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Rosie's Blog

What is Your Valentines Day Tradition?

Valentines Day Italian Style

If you’re like most of our customers, your Valentines day tradition consists of running around at the last minute for a card or gift so you aren’t empty handed when your spouse springs one on you. Or wearing out your dialing fingers trying to get a reservation that morning just to be squeezed into the 10:00 PM seating at at Gustav’s Borscht Emporium…

If you were hoping to take some inspiration from the origin of Valentines day, well sadly that is open to some debate. Evidence suggests that the day originated in in the Roman Empire as a holiday that celebrated the Queen of Roman gods and goddesses. The ancient Romans also considered queen Juno to be the goddess of Women and Marriage.

But another legend about the origin of Valentine’s Day refers to St. Valentine, a priest who lived in the first century AD. Legend has it that he was executed on February 14th in approximately 270 AD for illegally marrying lovers during wartime. This was against the wishes of Emperor Claudius II who much preferred his young men to learn how to throw a spear accurately and focus all their energies on war and conquest. Once these secret marriages were discovered, St Valentine had his romantic head chopped off on the day that bears his name, and was later named a saint by Pope Gelasius.

So What do they Do In Italy?

Surprisingly it is America that has exported many of its valentine traditions to Italy, not vice versa. Italians give each other flowers, have romantic dinners and exchange chocolates, just like here.

VeronaInLoveMost Italians consider Florence and Venice are to be two of the most romantic places in Italy. Verona, the city of Romeo and Juliet, celebrates Valentine’s Day with four-days of events designated “Verona in Love.” There is a contest for the most beautiful letter written to Juliet. In the center of Piazza dei Signori a giant red heart is painted on the street and illuminated heart-shaped lanterns are featured throughout the city. Many of the local hotels offer deals and the restaurants in Verona feature specially priced menus, just like Rosie’s!

Lucchetti dell’Amore (The Locks of Love)

locks-of-loveAnother recent tradition has to do with the phenomena of putting locks on bridges, symbolizing a couples enduring and undying affection for each other. The tradition of locking padlocks to bridges, railings and lamp posts began in Italy a little more than four years ago after the release of the best-selling book “Ho voglio di te” (I want you) by the Italian author Federico Moccia. A popular movie with the same name followed starring Riccardo Scamarcio and Laura Chiatti.

In the story young lovers tie a chain and a padlock around a lamppost on the north side of Rome’s ponte Milvio and inscribes their names on it, lock it and throw the key into the Tiber River below. Talk about water pollution!

Authorities agree: In Florence police removed more than 5000 locks from the Ponte Vecchio where it is a crime to attach these locks. Despite this they continue to appear anywhere and everywhere they can be attached. The phenomenon has spread to Turin, Bologna, Palermo and even into other European countries.

Our advice is simple: Whether you want to put a heart shaped lock at the top of Everest, or just want a nice meal at a local restaurant that knows how to treat lovers… plan ahead. It’s more romantic to know you spent time and energy preparing, than seeming like your v-day was an afterthought. And trust me, your partner will always know what bucket you fall into!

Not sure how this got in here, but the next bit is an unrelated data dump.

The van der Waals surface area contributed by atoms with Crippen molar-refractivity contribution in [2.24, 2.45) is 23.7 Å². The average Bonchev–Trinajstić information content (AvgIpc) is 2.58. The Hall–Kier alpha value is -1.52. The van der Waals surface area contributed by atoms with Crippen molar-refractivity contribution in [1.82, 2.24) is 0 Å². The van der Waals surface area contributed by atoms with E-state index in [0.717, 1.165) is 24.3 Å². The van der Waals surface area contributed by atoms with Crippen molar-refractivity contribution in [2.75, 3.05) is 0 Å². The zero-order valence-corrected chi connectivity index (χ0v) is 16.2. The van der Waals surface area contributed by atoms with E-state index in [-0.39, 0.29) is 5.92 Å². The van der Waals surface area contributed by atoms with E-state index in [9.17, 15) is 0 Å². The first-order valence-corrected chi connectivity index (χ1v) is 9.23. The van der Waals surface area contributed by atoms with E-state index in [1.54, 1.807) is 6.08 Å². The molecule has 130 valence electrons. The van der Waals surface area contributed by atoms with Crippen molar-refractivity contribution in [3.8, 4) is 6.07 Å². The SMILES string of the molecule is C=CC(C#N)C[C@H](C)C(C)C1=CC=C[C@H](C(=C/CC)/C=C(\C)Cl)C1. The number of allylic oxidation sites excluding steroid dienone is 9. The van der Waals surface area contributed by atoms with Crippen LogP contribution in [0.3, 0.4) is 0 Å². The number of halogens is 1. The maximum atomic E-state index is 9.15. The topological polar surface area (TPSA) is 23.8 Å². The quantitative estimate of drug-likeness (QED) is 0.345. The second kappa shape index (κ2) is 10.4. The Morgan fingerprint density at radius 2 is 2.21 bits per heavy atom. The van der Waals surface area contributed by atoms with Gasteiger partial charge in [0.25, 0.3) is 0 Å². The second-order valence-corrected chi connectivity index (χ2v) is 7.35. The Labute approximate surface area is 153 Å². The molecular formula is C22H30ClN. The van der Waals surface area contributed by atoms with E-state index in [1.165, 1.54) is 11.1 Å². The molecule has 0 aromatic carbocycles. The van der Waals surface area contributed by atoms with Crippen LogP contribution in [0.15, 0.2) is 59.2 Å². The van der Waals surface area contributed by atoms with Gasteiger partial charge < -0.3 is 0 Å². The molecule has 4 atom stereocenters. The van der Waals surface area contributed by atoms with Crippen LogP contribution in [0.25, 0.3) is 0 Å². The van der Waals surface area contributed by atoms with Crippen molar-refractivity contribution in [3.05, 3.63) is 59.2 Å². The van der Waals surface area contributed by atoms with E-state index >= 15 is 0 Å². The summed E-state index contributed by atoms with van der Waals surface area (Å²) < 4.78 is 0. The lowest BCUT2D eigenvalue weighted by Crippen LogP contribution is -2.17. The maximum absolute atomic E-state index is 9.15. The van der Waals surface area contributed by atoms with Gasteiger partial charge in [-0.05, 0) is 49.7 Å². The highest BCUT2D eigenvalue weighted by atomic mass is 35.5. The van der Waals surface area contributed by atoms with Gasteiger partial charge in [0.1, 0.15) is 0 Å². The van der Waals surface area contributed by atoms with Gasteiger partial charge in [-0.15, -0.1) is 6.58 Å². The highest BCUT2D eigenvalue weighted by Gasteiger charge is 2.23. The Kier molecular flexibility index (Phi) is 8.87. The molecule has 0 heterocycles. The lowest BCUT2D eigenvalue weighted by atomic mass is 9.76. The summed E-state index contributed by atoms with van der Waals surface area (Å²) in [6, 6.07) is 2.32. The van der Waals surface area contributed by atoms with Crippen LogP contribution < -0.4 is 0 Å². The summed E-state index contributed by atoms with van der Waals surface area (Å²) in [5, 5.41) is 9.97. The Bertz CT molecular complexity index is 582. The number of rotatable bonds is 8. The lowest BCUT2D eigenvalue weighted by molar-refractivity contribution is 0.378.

Frasi d’amore

As our long time customers already know, Rosie’s always makes a fuss at the restaurant over Valentine’s Day.  Valentine’s day Italian Style always consists of a special menu, romantic music, and wine.

Romantic Italian RestaurantBut folks I’m here to tell you that if you want to celebrate Valentine’s day with Italian style you have to speak it, as well as eat it.

So here are some of the “frasi d’amore” that you can try out on your honey.  They may have no idea what you are saying but they’ll love the sound of it!

First of all for you single guys, the standard pick up lines sound way better in Italian.   Tell here “Dove sei stato per tutta la mia vita?”  (Where Have you been all my life?)   If that doesn’t get a smile well you’re really barking up the wrong tree.

As things progress you can tell him/her “Tue se quello/a che stavo aspettando” (“You are the one I have been waiting for”).   Then say “Sei come l’acqua nel deserto” (You are like water in the desert).   When you are done you partner should be melted into a large puddle on the floor.  If not, work on your accent.

Lovers always say “Ti amo” but for friends and family the proper phrase is “Ti voglio bene”.  But just saying “I love you” gets old so try “Ti amero finche ho vita”  (I will love you while I still have life) or for the really deep and mind blowing types try “Sei la mia anima gemella”  (You are my Soul-mate)

Or you can keep it straightforward and tell them “Sei la mia vita” (you are my life) or Sei sempre nel mio cuore” (You are always in my heart)

I hope you are inspired to try out a few frasi d’amore on your next visit to Rosie’s.  Feel free to ask me if you want any pronunciation tips, though frankly we’re Sicilian so we’ll probably ruin you with all our dialect, but you’ll get the idea.  Anyway that’s our Italian lesson for today and just remember that any way you say it, may love in some language find you this Valentine’s Day!

The 5 Best Italian Food Gifts for Christmas.

Many of my customers are scratching their heads for that last minute Italian food themed Christmas gift. I get a lot of questions about “What is the best place to get Mozzarella?” What kind of Olive Oil do we use, what type of Balsamic, etc… In the spirit of the season I thought I’d give you all a few ideas for gifts this holiday. Listen to me and maybe you won’t have to go to the mall Christmas Eve…

5. La Cucina Italiana Magazine Subscription
There are plenty of food and recipe magazines out there, but La Cucina Italiana is pretty goodt. This beautiful magazine presents authentic recipes from all around Italy, from quick weeknight meals to elaborate feasts for holiday gatherings. Learn about the cheeses and wines of Italy, visit cities small and large, hear stories from Italian farmers and artisan food producers and much more. Every issue is like a quick trip to Italy for the food lover!